Session Type: Poster Session D
Session Time: 9:00AM-11:00AM
Background/Purpose: Biomechanical stress triggers entheseal inflammation in psoriatic disease [1,2]. However, there is only limited data on the impact of mechanical stress on entheseal sites in healthy subjects. Musculoskeletal ultrasound can detect acute inflammatory changes at entheseal sites using power doppler (PD) technology. Competitive badminton is a demanding stop-and-go sport that puts strain especially on entheseal sites and is therefore an ideal sport to assess the impact of physical activity on the synovial-entheseal complex. Thus, we aimed to test whether intensive pyhsical stimulation of the musculoskeletal system by badminton training leads to an immediate inflammatory response at entheseal sites measured by PD ultrasound.
Methods: In this interventional study (BEAT, Badminton Enthesitis Arthrosonography Study), competitive players from two different badminton clubs were recruited. Only subjects without chronic inflammatory diseases were included. A physical examination comprising an examination of 29 entheses (SPARCC, LEI, MASES) of all players was performed just before and after 60 minutes of intensive training. Ultrasound of entheseal sites (achilles tendon, patella tendon at the tibial insertion, epicondylus humeri lateralis; all both sides) was also performed immediately before and after the training by an independent assessors using a Samsung HS50 machine with a linear probe (16 MHZ). The presence of inflammatory entheseal components was assessed using a validated scoring system.  Scores at each site were summed to derive an empirical total score for each participant for visual comparison. Pre- and post-match scores were compared using linear mixed effects models. We used interaction terms to assess possible differential effects on patella, elbow or achilles entheses. The study was approved by the ethics committee and all subjects provided informed consent.
Results: 32 players (22 men, 10 women) with an average age of 31.1±13.0 years were included. On average they had been playing badminton for 16.2±10.1 years. 192 entheseal sites were examined twice. The respective empirical total scores for PD examination were 0.1 (0.3) before and 0.5 (0.9) after training. Overall 7 participants (22%) showed an increased empirical total PD score as shown in the figure. A mixed effects model shows that there was an increase in PD scores after the game, with a mean increase per region of 0.06 (95%CI 0.01 to 0.12, p=0.017).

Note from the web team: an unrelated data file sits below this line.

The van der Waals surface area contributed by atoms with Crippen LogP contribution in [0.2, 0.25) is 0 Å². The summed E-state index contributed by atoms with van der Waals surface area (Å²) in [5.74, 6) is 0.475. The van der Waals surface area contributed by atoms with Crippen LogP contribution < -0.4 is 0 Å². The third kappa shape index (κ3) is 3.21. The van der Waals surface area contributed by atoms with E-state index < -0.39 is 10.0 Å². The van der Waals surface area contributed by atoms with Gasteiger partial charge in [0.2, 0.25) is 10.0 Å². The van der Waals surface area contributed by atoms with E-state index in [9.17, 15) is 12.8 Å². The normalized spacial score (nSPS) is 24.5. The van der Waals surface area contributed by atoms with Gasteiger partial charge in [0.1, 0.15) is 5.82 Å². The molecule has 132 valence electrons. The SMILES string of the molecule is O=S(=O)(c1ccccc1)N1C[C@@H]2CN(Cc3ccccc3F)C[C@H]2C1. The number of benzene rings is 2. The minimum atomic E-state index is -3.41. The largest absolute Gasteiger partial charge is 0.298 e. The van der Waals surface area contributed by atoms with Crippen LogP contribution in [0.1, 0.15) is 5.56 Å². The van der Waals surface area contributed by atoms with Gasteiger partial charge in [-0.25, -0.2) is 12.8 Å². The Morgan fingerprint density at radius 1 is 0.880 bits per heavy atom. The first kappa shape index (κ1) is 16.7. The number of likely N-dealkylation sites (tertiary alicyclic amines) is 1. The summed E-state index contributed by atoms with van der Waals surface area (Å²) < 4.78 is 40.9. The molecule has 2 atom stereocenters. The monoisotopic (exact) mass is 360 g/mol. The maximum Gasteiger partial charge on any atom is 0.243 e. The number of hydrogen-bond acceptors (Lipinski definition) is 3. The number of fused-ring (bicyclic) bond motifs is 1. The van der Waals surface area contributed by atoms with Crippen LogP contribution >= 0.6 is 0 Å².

Conclusion: Ultrasonographic assessment of entheses after an hour of high-impact exercise in healthy individuals show a significant increase in PD activity at entheseal sites. The magnitude of these changes however seems rather small and only in a subset of individuals. However, these results underline the concept of mechano-inflammation and needs to be further assessed in a population with known risk factors for developing spondyloarthritis or psoriatic disease. Linearity assumption for the bounded discrete ultrasound scores is a shortcoming of this analysis.
 Solmaz D. Et al., Arthritis Rheumatol. 2018; 70 (suppl 10).
 Schett G. et al., Nat Rev Rheumatol. 2017 Nov 21;13(12):731-741
 Balint PV. et al., Annals of the Rheumatic Diseases 2018;77:1730-1735.
To cite this abstract in AMA style:Simon D, Kleyer A, Tascilar K, Bayat S, Knitza J, Valor-Mendez L, Schweiger M, Schett G, Hueber A. High Impact Sports Leads to Inflammatory Responses at Entheseal Sites Results of the BEAT Study (Badminton Enthesitis Arthrosonography Study) [abstract]. Arthritis Rheumatol. 2020; 72 (suppl 10). https://acrabstracts.org/abstract/high-impact-sports-leads-to-inflammatory-responses-at-entheseal-sites-results-of-the-beat-study-badminton-enthesitis-arthrosonography-study/. Accessed November 27, 2020.
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ACR Meeting Abstracts - https://acrabstracts.org/abstract/high-impact-sports-leads-to-inflammatory-responses-at-entheseal-sites-results-of-the-beat-study-badminton-enthesitis-arthrosonography-study/